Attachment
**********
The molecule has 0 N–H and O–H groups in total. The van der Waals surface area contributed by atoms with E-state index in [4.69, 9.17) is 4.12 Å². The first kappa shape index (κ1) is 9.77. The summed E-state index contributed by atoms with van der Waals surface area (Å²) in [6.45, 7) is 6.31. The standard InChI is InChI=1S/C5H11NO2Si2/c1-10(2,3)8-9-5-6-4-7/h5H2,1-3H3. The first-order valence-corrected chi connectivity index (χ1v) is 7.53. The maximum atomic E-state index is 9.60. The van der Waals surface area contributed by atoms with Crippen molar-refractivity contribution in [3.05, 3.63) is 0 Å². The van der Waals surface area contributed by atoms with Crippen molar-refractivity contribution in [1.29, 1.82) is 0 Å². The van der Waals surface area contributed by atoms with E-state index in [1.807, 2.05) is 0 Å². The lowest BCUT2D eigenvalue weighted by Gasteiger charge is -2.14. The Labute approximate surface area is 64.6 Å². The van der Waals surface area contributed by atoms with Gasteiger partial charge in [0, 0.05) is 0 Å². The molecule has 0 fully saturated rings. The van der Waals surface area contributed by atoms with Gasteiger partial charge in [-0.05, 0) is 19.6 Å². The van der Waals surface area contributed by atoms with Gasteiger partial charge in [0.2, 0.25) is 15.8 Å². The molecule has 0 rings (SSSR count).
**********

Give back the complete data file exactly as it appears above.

The molecule has 0 N–H and O–H groups in total. The van der Waals surface area contributed by atoms with E-state index in [4.69, 9.17) is 4.12 Å². The first kappa shape index (κ1) is 9.77. The summed E-state index contributed by atoms with van der Waals surface area (Å²) in [6.45, 7) is 6.31. The standard InChI is InChI=1S/C5H11NO2Si2/c1-10(2,3)8-9-5-6-4-7/h5H2,1-3H3. The first-order valence-corrected chi connectivity index (χ1v) is 7.53. The maximum atomic E-state index is 9.60. The van der Waals surface area contributed by atoms with Crippen molar-refractivity contribution in [3.05, 3.63) is 0 Å². The van der Waals surface area contributed by atoms with Crippen molar-refractivity contribution in [1.29, 1.82) is 0 Å². The van der Waals surface area contributed by atoms with E-state index in [1.807, 2.05) is 0 Å². The lowest BCUT2D eigenvalue weighted by Gasteiger charge is -2.14. The Labute approximate surface area is 64.6 Å². The van der Waals surface area contributed by atoms with Gasteiger partial charge in [0, 0.05) is 0 Å². The molecule has 0 fully saturated rings. The van der Waals surface area contributed by atoms with Gasteiger partial charge in [-0.05, 0) is 19.6 Å². The van der Waals surface area contributed by atoms with Gasteiger partial charge in [0.2, 0.25) is 15.8 Å². The molecule has 0 rings (SSSR count).